Elevations

Before developing the plans very far the elevations should be blocked in and the plans and elevations carried along together to secure the best result. It is well to draw the elevations on transparent tracing paper as this facilitates the work. This paper may be laid directly over the plan and locations read through it.

An elevation should indicate everything on the outside of the building from the grade to the chimney caps and that portion of the basement wall which is out of sight in the ground should be shown by dotted lines as on Plates 24 to 27.

Plan Symbols For Electric Fixtures

PLATE 20. PLAN SYMBOLS FOR ELECTRIC FIXTURES.

First decide on the story heights or distances from floor to floor and mark them out on the sheet. Now draw the floor lines across the sheet as shown on the above mentioned plates. They should be inked to prevent their being erased when changes are made in the pencil drawing. Some draftsmen like to use red ink for this, as the floor levels are easily found among the other lines. If the elevation is to be symmetrical, draw the center line or lines next and ink them.

Plan Symbols For Plumbing Fixtures

PLATE 19. PLAN SYMBOLS FOR PLUMBING FIXTURES.

Now the grade line representing the surface of the ground is drawn at the desired distance from the first floor line. Sometimes both the natural and finished grades are shown, the latter by a solid line and the former by a dotted one. Both of these should then be plainly noted as on Plates 24 to 27.

A temporary vertical wall section should now be drawn at one side of the sheet extending from the footing up through the cornice. It should contain the vertical section of a typical window in each story, sections through the floors, and a typical cornice section. This need not be drawn in detail here but just complete enough to assist in drawing the elevation.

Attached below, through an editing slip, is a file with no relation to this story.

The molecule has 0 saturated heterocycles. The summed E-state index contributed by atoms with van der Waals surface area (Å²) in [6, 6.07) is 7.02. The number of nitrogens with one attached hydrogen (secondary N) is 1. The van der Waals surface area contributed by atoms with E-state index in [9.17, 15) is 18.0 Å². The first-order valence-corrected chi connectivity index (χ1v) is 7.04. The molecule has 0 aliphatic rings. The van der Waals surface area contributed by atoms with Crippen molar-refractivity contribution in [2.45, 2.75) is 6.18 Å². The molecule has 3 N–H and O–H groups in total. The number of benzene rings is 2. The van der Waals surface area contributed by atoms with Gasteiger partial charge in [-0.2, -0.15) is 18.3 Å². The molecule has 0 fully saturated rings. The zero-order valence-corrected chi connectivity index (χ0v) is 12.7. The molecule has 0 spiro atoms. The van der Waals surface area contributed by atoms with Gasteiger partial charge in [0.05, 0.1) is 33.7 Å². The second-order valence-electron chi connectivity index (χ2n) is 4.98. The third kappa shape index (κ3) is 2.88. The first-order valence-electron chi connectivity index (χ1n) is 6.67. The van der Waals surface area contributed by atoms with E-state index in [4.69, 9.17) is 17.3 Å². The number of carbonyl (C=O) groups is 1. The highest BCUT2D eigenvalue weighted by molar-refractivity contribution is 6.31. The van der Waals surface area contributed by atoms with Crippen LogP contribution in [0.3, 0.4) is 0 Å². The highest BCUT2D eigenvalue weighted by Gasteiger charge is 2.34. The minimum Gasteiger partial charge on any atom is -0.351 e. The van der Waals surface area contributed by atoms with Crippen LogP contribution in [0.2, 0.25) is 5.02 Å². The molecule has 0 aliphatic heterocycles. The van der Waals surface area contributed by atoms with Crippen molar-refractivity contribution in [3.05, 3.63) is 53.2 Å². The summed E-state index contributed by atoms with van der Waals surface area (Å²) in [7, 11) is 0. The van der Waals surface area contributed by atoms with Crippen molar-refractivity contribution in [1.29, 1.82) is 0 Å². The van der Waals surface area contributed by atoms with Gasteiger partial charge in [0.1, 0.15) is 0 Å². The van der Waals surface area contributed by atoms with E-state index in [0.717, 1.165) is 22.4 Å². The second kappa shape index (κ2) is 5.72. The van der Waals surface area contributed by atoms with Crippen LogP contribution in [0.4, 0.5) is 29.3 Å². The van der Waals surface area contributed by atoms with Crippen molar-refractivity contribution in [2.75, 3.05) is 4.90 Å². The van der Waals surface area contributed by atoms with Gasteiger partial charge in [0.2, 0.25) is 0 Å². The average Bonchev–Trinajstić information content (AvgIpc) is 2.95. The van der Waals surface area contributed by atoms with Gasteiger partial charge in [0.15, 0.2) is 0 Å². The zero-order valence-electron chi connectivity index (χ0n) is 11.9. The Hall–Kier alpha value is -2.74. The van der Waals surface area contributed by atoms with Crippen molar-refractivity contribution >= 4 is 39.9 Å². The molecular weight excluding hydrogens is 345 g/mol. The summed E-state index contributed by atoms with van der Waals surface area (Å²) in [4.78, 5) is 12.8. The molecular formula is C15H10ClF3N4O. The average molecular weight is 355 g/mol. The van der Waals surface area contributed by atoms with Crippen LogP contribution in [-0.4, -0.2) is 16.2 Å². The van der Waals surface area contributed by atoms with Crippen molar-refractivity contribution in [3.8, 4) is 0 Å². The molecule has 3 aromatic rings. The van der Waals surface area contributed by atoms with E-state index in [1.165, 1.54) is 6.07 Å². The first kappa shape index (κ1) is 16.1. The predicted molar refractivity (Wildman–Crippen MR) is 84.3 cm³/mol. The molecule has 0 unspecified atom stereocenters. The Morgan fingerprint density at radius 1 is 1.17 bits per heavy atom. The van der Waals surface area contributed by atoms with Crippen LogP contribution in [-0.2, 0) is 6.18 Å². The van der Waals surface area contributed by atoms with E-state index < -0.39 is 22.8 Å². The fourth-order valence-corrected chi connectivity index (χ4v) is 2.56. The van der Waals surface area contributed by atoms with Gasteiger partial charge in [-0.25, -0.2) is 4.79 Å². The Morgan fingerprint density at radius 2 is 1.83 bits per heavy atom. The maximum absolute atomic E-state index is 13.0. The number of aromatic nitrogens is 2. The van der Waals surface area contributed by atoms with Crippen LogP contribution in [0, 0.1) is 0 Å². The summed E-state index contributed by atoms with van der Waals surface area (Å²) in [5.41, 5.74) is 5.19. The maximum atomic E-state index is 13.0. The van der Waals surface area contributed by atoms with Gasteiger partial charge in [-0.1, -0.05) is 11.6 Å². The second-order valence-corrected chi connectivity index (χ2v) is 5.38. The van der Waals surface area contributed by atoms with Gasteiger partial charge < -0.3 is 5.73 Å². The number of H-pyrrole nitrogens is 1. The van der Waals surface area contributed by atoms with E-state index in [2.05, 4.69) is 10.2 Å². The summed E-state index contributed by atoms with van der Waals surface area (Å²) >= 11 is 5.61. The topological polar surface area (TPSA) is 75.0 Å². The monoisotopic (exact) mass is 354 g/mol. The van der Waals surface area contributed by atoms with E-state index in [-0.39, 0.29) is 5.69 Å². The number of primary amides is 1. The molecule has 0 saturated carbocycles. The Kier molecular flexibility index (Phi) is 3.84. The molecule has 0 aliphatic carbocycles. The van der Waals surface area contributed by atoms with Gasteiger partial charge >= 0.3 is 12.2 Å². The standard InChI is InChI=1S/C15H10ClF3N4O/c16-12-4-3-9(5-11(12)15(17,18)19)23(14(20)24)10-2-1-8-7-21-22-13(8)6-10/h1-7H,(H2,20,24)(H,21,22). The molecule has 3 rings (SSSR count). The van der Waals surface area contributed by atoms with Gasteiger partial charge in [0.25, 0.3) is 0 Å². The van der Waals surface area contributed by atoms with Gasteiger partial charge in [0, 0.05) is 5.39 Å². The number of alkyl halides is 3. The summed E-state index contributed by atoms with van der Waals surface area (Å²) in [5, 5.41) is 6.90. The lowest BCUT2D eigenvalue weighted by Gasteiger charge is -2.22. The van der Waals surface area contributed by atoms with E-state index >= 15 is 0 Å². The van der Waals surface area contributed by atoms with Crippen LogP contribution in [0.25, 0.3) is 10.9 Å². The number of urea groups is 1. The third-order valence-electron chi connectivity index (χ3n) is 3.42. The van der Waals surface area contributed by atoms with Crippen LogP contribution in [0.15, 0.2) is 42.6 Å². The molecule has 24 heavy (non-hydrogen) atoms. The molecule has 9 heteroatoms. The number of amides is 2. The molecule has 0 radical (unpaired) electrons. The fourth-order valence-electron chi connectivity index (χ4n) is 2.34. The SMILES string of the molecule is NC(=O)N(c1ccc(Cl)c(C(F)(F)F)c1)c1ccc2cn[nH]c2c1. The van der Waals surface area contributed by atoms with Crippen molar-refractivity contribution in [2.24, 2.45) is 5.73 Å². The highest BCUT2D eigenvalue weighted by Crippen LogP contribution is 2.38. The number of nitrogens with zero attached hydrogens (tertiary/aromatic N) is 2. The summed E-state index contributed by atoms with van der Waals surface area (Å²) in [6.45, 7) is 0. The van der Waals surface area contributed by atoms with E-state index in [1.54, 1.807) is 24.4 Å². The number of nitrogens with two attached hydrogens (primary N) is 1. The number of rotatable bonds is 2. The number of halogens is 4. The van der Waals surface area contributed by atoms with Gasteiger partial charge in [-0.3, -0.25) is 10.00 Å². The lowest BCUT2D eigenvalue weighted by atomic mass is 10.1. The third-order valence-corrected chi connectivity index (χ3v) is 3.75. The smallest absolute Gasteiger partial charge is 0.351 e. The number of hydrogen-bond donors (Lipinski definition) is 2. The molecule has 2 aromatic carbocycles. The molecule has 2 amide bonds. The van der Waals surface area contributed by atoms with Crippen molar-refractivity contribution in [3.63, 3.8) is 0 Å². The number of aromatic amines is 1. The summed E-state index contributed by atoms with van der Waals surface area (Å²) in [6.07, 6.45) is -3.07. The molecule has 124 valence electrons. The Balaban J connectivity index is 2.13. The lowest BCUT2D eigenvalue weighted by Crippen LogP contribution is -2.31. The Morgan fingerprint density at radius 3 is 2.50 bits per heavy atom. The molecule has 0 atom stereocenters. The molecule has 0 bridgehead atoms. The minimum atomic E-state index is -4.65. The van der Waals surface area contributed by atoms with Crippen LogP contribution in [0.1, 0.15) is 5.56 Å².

Next draw the center lines of windows and doors very lightly and draw in the windows and doors as desired. After this is done they may be placed on the plans.

Any other features, such as porches, hoods, bays, dormers, etc., should now be drawn on the elevations and plans.

If the stairway is next to an outside wall it is often shown by dotted lines on that elevation to which it is adjacent. This is of particular value where windows occur on the stair or landing as it gives a definite means of locating them vertically. See Plate 37.

On the elevation of a frame house the boards are indicated by fine lines and on a brick house the horizontal brick joints are sometimes similarly shown. This lining is usually shown on just enough of the elevation to make clear of what the wall is built. Stone joints are indicated in a like manner. When the drawing is inked the joints are often shown in diluted ink which differentiates them from the other ones as explained under the subject of Reproduction of Working Drawings.

Where ornament occurs on the elevation it is often omitted from the scale drawings and its location shown by merely its outline or by a note, see Plate 43, or else only a small portion is indicated and its continuation or repetition is noted.

When some exterior walls can not be described on the front, rear or side elevations (such as certain court walls), they must be drawn separately and given an explanatory title.

In all of this elevation drawing the perspective effect or actual appearance of the resulting structure must be kept in mind as this will often vary materially from the appearance of the projection drawing. See article on Perspective and Plate 9.

Scale Details

After the plans and elevations are well worked up the draftsman must make the scale details. These are detail plans, elevations and sections drawn at a scale of 1/2", 3/4", 1 1/2" or 3" = 1' - 0" according to the amount of definition to be shown. They are used for conditions where small scale drawings will not suffice and where full-size details are not necessary. See Plates 28 to 30 and 36 to 38.